100 photographs that changed the world
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100 Photographs that Changed the World
Anne Frank 1941 Six million Jews died in the Holocaust. For many throughout the world, one teenage girl gave them a story and a face. She was Anne Frank, the adolescent who, according to her diary, retained her hope and humanity as she hid with her family in an Amsterdam attic. In 1944 the Nazis, acting on a tip, arrested the Franks; Anne and her sister died of typhus at Bergen-Belsen only a month before the camp
was liberated. The world came to know her through her words and through this ordinary portrait of a girl of 14. She stares with big eyes, wearing an enigmatic expression, gazing at a future that the viewer knows will never come. Photographer Unknown
Dead on the Beach 1943 When LIFE ran this stark, haunting photograph of a beach in Papua New Guinea on September 20, 1943, the magazine felt compelled to
ask in an adjacent full-page editorial, Why print this picture, anyway, of three American boys dead upon an alien shore? Among the reasons: words are never enough . . . words do not exist to make us see, or know, or feel what it is like, what actually happens. But there was more to it than that; LIFE was actually publishing in concert with government wishes. President Franklin D. Roosevelt was convinced that Americans had grown too complacent about the war, so he lifted the ban on images depicting U.S. casualties. Strocks picture and others that followed in LIFE and elsewhere had the desired effect. The public, shocked by combats grim realities, was instilled with yet greater resolve to win the war
Biafra 1969 When the Igbos of eastern Nigeria declared themselves independent in 1967, Nigeria blockaded their fledgling country-Biafra. In three years of war, more than one million people died, mainly of hunger. In famine, children who lack protein often get the disease kwashiorkor, which causes their muscles to waste away and their bellies to protrude. War photographer Don McCullin drew attention to the tragedy. "I was devastated by the sight of 900 children living in one camp in utter squalor at the point of death," he said. "I lost all interest in photographing soldiers in action." The world community intervened to help Biafra, and learned key lessons about dealing with massive hunger exacerbated by war-a problem that still defies simple solutions.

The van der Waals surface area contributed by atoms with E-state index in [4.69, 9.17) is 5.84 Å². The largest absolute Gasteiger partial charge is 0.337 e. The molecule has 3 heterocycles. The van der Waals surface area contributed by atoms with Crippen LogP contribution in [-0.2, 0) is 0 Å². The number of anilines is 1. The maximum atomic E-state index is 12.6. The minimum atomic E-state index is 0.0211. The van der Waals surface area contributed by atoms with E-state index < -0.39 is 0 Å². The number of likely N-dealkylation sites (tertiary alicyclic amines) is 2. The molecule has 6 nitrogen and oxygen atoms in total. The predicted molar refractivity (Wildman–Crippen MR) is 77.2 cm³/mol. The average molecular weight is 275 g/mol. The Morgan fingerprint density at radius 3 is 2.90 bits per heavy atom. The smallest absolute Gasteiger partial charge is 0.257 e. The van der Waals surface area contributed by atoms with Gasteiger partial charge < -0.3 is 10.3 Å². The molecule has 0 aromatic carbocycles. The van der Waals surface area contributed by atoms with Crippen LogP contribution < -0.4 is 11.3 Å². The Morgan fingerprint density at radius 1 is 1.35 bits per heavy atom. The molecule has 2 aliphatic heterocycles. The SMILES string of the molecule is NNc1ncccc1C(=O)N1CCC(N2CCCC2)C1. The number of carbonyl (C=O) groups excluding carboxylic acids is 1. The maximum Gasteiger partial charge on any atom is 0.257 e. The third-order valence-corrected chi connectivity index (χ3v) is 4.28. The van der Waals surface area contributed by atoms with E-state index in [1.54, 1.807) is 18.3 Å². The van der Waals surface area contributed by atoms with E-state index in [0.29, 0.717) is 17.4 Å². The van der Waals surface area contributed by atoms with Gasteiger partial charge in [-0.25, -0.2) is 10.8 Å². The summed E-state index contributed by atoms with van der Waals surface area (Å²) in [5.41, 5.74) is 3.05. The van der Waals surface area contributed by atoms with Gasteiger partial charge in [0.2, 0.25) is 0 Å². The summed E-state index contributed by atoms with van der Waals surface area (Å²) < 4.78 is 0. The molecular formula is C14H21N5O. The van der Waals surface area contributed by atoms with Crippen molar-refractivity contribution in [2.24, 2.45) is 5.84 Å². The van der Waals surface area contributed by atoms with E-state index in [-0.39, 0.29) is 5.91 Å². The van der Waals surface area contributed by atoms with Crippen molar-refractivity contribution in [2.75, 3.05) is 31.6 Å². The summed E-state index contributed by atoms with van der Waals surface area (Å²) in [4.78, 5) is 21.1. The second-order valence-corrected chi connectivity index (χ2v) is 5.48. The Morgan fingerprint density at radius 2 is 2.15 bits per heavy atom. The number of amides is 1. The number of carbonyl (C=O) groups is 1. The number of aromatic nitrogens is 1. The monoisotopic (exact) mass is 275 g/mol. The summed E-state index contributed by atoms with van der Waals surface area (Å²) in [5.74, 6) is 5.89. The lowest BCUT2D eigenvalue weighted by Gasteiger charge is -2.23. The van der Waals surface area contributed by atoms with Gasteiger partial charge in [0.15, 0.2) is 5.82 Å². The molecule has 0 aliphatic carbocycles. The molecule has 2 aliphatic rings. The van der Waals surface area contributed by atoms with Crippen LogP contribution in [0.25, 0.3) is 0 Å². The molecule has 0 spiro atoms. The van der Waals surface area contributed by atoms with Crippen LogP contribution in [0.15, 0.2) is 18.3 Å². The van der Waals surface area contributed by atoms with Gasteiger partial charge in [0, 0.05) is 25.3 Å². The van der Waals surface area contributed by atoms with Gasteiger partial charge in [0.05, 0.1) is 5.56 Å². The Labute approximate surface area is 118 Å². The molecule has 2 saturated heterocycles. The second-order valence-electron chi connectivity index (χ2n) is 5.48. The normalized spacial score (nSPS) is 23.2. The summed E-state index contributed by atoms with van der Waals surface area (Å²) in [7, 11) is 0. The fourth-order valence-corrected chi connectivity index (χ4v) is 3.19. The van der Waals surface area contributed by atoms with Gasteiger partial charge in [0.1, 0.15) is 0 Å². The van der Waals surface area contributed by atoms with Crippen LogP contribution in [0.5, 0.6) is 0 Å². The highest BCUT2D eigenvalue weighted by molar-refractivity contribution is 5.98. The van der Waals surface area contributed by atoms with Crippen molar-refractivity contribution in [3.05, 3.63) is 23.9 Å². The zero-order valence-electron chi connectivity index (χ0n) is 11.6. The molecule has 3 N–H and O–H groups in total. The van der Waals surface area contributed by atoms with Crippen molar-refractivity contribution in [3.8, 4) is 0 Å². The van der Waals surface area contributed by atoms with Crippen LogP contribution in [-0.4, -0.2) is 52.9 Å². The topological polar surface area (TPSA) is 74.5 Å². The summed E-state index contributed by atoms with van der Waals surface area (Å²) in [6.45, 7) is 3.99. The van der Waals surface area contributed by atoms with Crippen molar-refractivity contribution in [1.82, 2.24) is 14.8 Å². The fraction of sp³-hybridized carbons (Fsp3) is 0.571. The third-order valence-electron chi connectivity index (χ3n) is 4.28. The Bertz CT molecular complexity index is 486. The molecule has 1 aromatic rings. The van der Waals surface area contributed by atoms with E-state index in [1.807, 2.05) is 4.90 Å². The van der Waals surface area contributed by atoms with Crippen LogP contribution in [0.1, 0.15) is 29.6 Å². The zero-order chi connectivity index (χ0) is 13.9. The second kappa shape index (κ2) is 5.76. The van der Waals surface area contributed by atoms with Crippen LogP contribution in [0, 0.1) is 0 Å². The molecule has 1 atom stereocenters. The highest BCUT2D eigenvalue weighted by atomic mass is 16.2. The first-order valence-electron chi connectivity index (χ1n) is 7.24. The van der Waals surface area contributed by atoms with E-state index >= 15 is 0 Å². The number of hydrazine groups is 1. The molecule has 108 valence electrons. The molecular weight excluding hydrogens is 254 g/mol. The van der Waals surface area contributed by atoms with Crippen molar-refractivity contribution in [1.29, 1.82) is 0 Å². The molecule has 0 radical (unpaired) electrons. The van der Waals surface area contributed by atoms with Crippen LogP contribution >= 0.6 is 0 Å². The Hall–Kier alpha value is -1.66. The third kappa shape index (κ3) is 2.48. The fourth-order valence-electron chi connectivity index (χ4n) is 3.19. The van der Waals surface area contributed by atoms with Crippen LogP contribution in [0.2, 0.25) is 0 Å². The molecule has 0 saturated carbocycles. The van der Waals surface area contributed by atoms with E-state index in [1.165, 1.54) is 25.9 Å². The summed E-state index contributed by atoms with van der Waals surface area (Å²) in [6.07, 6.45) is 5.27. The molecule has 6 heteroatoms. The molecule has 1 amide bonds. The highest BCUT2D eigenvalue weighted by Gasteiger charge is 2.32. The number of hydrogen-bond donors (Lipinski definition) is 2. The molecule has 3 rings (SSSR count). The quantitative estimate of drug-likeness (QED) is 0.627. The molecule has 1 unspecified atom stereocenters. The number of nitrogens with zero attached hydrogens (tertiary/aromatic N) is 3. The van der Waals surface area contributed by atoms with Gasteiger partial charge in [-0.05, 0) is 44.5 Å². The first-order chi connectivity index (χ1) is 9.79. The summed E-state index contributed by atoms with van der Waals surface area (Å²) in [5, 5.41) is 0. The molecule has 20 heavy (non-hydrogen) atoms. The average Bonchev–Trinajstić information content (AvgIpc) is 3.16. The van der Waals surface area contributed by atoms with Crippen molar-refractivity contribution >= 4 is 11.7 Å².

Birmingham 1963 For years, Birmingham, Ala., was considered the Souths toughest city, home to a large black population and a dominant class of whites that met in frequent, open hostility. Birmingham in 1963 had become the cause clbre of the black civil rights movement as nonviolent demonstrators led by Rev. Martin Luther King Jr. repeatedly faced jail, dogs and high-velocity hoses in their tireless quest to topple
segregation. This picture of people being pummeled by a liquid battering ram rallied support for the plight of the blacks.
Nagasaki 1945 Nothing like the mushroom cloud had ever been seen, not by the general public. It was a suitably awesome image for the power unleashed below. On August 6 the first atomic bomb killed an estimated 80,000 people in the Japanese city of Hiroshima. There was no quick surrender, and three days later a second bomb